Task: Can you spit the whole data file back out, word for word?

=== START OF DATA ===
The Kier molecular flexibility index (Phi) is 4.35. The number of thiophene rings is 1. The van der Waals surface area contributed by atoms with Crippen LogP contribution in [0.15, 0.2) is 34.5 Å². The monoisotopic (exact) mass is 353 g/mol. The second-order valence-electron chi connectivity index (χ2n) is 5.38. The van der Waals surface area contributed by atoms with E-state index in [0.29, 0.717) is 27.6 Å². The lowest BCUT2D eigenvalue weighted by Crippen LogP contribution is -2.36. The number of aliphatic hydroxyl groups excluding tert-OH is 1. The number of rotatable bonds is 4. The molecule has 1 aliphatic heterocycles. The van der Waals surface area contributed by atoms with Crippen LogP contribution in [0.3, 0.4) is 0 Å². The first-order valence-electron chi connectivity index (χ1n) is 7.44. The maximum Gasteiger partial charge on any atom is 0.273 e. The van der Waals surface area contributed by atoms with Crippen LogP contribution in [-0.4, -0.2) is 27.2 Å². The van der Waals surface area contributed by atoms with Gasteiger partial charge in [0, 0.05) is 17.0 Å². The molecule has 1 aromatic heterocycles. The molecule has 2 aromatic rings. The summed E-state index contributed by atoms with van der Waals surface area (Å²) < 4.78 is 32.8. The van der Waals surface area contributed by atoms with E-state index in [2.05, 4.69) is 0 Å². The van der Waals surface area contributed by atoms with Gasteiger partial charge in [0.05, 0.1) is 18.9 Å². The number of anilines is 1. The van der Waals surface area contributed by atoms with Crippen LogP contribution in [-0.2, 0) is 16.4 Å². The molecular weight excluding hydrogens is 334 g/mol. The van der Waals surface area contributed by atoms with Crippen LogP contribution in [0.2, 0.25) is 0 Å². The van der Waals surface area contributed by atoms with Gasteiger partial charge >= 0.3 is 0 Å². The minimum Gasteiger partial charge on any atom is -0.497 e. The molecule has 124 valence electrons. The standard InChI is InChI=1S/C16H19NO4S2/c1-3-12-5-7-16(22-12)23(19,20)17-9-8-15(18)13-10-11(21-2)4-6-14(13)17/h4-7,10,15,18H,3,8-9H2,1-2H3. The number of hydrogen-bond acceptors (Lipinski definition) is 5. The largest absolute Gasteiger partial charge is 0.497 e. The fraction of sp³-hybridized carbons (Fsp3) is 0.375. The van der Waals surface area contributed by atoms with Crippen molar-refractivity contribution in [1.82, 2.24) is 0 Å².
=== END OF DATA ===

The Kier molecular flexibility index (Phi) is 4.35. The number of thiophene rings is 1. The van der Waals surface area contributed by atoms with Crippen LogP contribution in [0.15, 0.2) is 34.5 Å². The monoisotopic (exact) mass is 353 g/mol. The second-order valence-electron chi connectivity index (χ2n) is 5.38. The van der Waals surface area contributed by atoms with E-state index in [0.29, 0.717) is 27.6 Å². The lowest BCUT2D eigenvalue weighted by Crippen LogP contribution is -2.36. The number of aliphatic hydroxyl groups excluding tert-OH is 1. The number of rotatable bonds is 4. The molecule has 1 aliphatic heterocycles. The van der Waals surface area contributed by atoms with Crippen LogP contribution in [0.3, 0.4) is 0 Å². The first-order valence-electron chi connectivity index (χ1n) is 7.44. The maximum Gasteiger partial charge on any atom is 0.273 e. The van der Waals surface area contributed by atoms with Crippen LogP contribution in [-0.4, -0.2) is 27.2 Å². The van der Waals surface area contributed by atoms with Gasteiger partial charge in [0, 0.05) is 17.0 Å². The molecule has 1 aromatic heterocycles. The molecule has 2 aromatic rings. The summed E-state index contributed by atoms with van der Waals surface area (Å²) < 4.78 is 32.8. The van der Waals surface area contributed by atoms with E-state index in [2.05, 4.69) is 0 Å². The van der Waals surface area contributed by atoms with Gasteiger partial charge in [0.05, 0.1) is 18.9 Å². The number of anilines is 1. The van der Waals surface area contributed by atoms with Crippen LogP contribution in [-0.2, 0) is 16.4 Å². The molecular weight excluding hydrogens is 334 g/mol. The van der Waals surface area contributed by atoms with Crippen LogP contribution in [0.2, 0.25) is 0 Å². The van der Waals surface area contributed by atoms with Gasteiger partial charge >= 0.3 is 0 Å². The minimum Gasteiger partial charge on any atom is -0.497 e. The molecule has 124 valence electrons. The standard InChI is InChI=1S/C16H19NO4S2/c1-3-12-5-7-16(22-12)23(19,20)17-9-8-15(18)13-10-11(21-2)4-6-14(13)17/h4-7,10,15,18H,3,8-9H2,1-2H3. The number of hydrogen-bond acceptors (Lipinski definition) is 5. The largest absolute Gasteiger partial charge is 0.497 e. The fraction of sp³-hybridized carbons (Fsp3) is 0.375. The van der Waals surface area contributed by atoms with Crippen molar-refractivity contribution in [1.82, 2.24) is 0 Å².